The case of Dos Santos Medes v Hochtief (UK) Constructions Ltd dealt with the issue of fixed recoverable costs (FRC) under the Civil Procedures Rules (CPR) in a claim brought under the Pre-Action Protocol for Low Value Personal Injury Claims in Road Traffic Accidents (RTA Protocol). Jasmine Murphy examines the case and its potential implications.
Dos Santos Medes v Hochtief (UK) Constructions Ltd  EWHC 976 (QB),  All ER (D) 18 (May)
The Queen’s Bench Division allowed an appeal from a decision of a recorder, refusing to award a fixed-advocacy fee on the basis that the case had settled. It had not strained the language of CPR 45.29C to conclude that the case was one where the claim had been ‘disposed of at trial’, albeit by way of settlement rather than judgment.
What issues did this case raise? Why is it significant?
Medes v Hochtief (UK) deals with another issue thrown up by the drafting of Part IIIA of CPR 45: Fixed Recoverable Costs. FRC apply to cases commenced either in the RTA, Employer’s Liability or Public Liability Protocols after 31 July 2013, but which later leave the Protocol and Part 7 proceedings are issued.
In Medes v Hochtief (UK) the issue was whether the trial advocacy fee was payable by the defendant when the case settled at court on the morning of trial, but before the trial started. The trial judge disallowed the trial advocacy fee because the trial had not yet commenced and the case had settled before trial. On appeal, Coulson J, overturned his decision and allowed the trial advocacy fee because the case was disposed of at trial, albeit by way of settlement rather than judgment.
It is a significant case because it is the first authority on this point. As it is a decision of a High Court judge it is binding on District and Circuit judges at County Court level.
The decision is encouraging for claimant lawyers. At a time when costs in personal injury cases are significantly squeezed (this case was settled for £20,000 and costs allowed were £6,655 plus disbursements) this decision upholds the (perhaps obvious) principle that counsel should be paid their brief fee even if a case settles on the morning of trial. The decision of Coulson J provides certainty as to the interpretation of the rules. It also encourages settlement—which would not have happened had the decision of the lower court not been overturned. As Coulson J said ‘…there are sound policy reasons from concluding that the interests of justice would be better served if the advocate was not penalised financially for negotiating a settlement at the door of the court’.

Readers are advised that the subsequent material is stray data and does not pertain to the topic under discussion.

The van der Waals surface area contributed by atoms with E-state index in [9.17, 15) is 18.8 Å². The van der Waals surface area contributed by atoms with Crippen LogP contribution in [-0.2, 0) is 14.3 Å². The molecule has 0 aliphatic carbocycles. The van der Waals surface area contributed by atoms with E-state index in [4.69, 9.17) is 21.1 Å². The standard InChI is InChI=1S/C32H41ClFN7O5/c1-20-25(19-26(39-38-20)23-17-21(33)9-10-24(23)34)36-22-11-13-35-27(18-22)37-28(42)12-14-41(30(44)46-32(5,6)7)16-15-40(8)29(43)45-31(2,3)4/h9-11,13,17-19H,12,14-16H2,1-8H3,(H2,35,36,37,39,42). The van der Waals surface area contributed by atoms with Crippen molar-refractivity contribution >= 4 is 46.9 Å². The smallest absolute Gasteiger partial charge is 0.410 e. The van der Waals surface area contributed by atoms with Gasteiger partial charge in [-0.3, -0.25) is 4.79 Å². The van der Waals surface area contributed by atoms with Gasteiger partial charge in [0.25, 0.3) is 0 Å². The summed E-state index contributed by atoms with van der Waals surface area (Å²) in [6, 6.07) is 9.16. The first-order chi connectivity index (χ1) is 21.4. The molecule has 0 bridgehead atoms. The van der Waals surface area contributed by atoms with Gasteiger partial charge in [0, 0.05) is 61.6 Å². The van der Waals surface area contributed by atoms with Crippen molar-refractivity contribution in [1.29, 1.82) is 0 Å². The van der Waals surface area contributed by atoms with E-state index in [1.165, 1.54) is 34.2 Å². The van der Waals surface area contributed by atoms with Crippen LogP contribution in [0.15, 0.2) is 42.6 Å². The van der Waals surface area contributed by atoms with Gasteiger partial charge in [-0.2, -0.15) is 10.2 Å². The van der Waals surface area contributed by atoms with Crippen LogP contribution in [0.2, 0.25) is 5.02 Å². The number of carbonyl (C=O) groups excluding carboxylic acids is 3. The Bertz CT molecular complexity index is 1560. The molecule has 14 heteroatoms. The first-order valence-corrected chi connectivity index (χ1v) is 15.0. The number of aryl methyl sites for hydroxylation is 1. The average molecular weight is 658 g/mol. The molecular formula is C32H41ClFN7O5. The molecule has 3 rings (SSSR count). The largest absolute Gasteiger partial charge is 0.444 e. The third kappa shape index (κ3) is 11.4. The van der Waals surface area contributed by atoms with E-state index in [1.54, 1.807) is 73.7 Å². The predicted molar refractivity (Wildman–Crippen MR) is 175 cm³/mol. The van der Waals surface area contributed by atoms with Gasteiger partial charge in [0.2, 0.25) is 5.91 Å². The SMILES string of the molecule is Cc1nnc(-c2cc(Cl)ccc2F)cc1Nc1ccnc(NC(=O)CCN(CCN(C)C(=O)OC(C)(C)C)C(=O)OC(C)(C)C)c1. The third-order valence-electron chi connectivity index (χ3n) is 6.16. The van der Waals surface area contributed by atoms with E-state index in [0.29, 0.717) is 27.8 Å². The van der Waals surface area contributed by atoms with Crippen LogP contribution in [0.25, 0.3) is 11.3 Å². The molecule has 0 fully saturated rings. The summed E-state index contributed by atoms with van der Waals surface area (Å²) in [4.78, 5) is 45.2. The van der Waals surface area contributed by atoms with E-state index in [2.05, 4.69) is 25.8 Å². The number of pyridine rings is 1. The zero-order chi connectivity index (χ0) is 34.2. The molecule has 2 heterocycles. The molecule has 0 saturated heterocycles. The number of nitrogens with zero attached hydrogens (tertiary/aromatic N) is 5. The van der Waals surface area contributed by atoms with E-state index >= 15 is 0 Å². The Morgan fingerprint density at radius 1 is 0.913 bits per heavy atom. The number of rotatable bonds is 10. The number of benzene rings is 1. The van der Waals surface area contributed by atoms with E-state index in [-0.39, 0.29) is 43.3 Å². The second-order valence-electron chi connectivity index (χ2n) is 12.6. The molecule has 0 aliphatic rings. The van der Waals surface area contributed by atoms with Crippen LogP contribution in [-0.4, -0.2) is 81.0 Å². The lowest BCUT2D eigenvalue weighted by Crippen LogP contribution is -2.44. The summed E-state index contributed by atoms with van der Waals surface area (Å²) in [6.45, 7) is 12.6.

How helpful is this judgment in clarifying the law in this area? Are there any remaining grey areas?
This judgment of Coulson J is very helpful because he was aware of the wider significance of his decision and so gave a very careful, considered judgment. As this was an appeal which followed immediately from an oral hearing for permission to appeal, he reserved judgment so that further written submissions from both parties could also be considered. Coulson J considered that a purposive interpretation should be given to the rules and rejected a comparison with the old conditional fee agreement rules which dealt with the timing of trigger points for an increase in the success fees.
Grey areas remain. If the parties attend court for a trial, yet the trial is adjourned on the day for whatever reason, what costs are recoverable for the adjourned trial? The FRC regimes only refer to one trial advocacy fee. If two claimants are included in one claim, is only one lot of fixed costs recoverable or two lots? If a claim starts in the Protocol but then leaves the Protocol and is allocated to the multi-track because its value is greater than £25,000, do FRC still apply (the question to be considered by the Court of Appeal in Qader and others v Esure Services Ltd  Lexis Citation 247,  All ER (D) 295 (Oct))?
What does all this mean for lawyers and their clients? What should they do next?
This case provides certainty to both sides. It also hopefully means that claimants should be able to find an advocate who is prepared to attend trial and negotiate at the door of the court on their behalf without the fear of not recovering the trial advocacy fee.
Defendants should be aware that if they intend to settle a case, to not leave this until the day of trial if they want to avoid paying the trial advocacy fee.
How does all this fit in with other developments in this area? Do you have any predictions for future developments?
Until there is more guidance from the High Court and Court of Appeal, inconsistent decisions are being made at County Court level about the interpretation of FRC, particularly with regards to the grey areas mentioned above. Some judges follow a purposive approach and some stick rigidly to the wording of the rules. Hopefully there will be more decisions like this from the High Court and the Court of Appeal to clarify and give guidance on FRC.
This article was first published on Lexis®PSL Personal Injury on 24 May 2016.